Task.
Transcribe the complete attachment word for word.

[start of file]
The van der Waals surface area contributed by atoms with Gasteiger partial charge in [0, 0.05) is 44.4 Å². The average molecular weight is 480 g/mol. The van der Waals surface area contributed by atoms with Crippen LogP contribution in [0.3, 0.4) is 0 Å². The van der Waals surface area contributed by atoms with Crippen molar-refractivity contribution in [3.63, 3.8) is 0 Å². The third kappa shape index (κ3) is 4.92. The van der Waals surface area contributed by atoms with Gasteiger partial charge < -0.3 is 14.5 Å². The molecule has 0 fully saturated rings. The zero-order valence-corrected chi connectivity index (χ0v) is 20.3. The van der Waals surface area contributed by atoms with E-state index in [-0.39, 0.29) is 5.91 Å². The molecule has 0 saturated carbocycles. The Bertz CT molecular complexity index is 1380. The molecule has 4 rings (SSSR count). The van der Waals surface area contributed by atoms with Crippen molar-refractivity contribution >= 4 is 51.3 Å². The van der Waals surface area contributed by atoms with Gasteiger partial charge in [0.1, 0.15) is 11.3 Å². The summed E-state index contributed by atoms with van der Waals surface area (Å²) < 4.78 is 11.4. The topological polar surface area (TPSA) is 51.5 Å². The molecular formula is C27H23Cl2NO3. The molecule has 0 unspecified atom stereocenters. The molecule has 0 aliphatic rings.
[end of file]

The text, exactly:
The van der Waals surface area contributed by atoms with Gasteiger partial charge in [0, 0.05) is 44.4 Å². The average molecular weight is 480 g/mol. The van der Waals surface area contributed by atoms with Crippen LogP contribution in [0.3, 0.4) is 0 Å². The van der Waals surface area contributed by atoms with Crippen molar-refractivity contribution in [3.63, 3.8) is 0 Å². The third kappa shape index (κ3) is 4.92. The van der Waals surface area contributed by atoms with Gasteiger partial charge < -0.3 is 14.5 Å². The molecule has 0 fully saturated rings. The zero-order valence-corrected chi connectivity index (χ0v) is 20.3. The van der Waals surface area contributed by atoms with E-state index in [-0.39, 0.29) is 5.91 Å². The molecule has 0 saturated carbocycles. The Bertz CT molecular complexity index is 1380. The molecule has 4 rings (SSSR count). The van der Waals surface area contributed by atoms with Crippen molar-refractivity contribution >= 4 is 51.3 Å². The van der Waals surface area contributed by atoms with Gasteiger partial charge in [0.1, 0.15) is 11.3 Å². The summed E-state index contributed by atoms with van der Waals surface area (Å²) < 4.78 is 11.4. The topological polar surface area (TPSA) is 51.5 Å². The molecular formula is C27H23Cl2NO3. The molecule has 0 unspecified atom stereocenters. The molecule has 0 aliphatic rings.